/ Productivity

Managing Mailbox

It appears like majority of the people I meet are a fan of "archiving". Creating an archive of photos, music, movies, TV shows - everything.

We love to keep things that would become a memory some day. Who doesn't have a notebook from 10 years ago hidden somewhere on the shelves or under the bed? I bet no one. That is a natural urge.

We apply the same intuition to our written correspondences as well. I have seen people create an archive directory for their emails which then has a number of subdirectories to categorize them, such as:

~ Archive
  |- Project Alpha
  |- Know-how
  |- Project Beta
  |- Management
  |- Product Development

This looks like really neat and organized, and it takes motivation to keep it that way. The question is, how many times have you used this structure?

I suggest using a more simple approach:

Act & Archive vs. Delete

Whenever you receive an email to your inbox you need to decide:
What should I do with this information?

Is it an email chain that has a dozen emails, with no added value? Delete it.

Is it an email chain that has a dozen emails, but this one has an important piece of information? Archive it.

Do you need to take an action on it? Leave it in Inbox, move it to Archive when you're done with it.

You simply need 2 folders for this approach: Inbox and Archive.

It's unbelievable how many emails you can simply delete and never regret it.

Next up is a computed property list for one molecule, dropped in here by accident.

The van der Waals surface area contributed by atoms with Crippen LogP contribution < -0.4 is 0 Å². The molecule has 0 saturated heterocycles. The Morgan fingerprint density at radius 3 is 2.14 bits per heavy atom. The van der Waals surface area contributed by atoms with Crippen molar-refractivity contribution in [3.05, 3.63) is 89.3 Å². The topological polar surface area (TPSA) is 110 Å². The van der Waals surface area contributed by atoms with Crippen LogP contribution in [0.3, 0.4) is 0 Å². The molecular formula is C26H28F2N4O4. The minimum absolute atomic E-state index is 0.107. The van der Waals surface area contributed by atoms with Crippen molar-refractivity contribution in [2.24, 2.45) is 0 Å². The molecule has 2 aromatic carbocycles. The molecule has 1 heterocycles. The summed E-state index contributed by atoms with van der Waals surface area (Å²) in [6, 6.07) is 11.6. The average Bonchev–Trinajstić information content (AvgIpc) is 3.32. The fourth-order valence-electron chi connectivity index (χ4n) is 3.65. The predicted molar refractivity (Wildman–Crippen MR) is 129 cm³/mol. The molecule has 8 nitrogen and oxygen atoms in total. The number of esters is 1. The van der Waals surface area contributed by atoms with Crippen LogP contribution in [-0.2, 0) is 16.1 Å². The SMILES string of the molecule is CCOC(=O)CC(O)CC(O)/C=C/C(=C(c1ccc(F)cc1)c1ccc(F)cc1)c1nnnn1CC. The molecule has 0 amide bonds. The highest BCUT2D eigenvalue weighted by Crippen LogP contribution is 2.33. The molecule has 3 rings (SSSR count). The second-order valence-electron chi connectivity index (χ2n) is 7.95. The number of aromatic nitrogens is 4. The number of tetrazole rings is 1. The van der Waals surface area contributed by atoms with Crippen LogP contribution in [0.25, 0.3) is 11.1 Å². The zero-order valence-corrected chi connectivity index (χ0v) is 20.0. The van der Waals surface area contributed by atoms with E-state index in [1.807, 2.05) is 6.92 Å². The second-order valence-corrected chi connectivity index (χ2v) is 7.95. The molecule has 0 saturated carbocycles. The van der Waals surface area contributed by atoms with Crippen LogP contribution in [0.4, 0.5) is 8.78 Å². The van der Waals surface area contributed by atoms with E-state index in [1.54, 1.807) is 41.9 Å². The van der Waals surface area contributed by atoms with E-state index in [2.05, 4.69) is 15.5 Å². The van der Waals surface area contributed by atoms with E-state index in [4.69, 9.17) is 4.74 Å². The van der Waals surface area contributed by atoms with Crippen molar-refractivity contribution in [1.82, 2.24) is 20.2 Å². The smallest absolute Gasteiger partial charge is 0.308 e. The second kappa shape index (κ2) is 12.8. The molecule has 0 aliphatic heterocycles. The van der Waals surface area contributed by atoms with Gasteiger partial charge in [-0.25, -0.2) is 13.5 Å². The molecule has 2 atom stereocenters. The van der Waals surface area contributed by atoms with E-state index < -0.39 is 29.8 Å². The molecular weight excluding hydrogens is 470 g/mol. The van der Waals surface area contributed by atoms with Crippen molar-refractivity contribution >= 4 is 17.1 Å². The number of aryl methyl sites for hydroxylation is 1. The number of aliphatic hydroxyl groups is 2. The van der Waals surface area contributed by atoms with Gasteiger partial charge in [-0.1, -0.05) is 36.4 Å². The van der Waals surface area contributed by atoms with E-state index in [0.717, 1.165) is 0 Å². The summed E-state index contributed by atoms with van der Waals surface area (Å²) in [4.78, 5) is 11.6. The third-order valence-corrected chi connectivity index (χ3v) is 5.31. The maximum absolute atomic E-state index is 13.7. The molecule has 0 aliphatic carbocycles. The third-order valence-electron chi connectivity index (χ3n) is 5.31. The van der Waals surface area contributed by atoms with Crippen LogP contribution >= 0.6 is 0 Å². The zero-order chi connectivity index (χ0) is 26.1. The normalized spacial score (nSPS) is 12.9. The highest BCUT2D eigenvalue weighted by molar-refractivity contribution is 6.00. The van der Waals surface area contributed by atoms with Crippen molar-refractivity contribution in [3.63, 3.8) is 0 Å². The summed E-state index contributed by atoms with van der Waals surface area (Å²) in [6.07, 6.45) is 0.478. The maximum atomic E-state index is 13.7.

If you want to search for an old conversation, simply search the single Archive folder you have. It doesn't really help to sub-categorize the archive if you won't go into a folder and manually scan the emails. Searching doesn't matter if it happens in a single folder or in all folders, unless you give a very generic search term such as "bugs". If that's the case, I suggest you practice your searching skills with better keywords.

Trashed emails usually get deleted permanently at least after 30 days. This gives you a reasonable amount of time in case you need it afterwards. After that cool-down period if you still don't need it, you'll probably never need it.

Clearly, we have so much information flow during our era that it's getting increasingly easier to get distracted. This has been the simplest and most effective way to avoid this for me when it comes to emails.

Koray Alkan

Koray Alkan

Software Developer @Bloomberg. Love classical music, reading and playing the trumpet. Opinions are my own.

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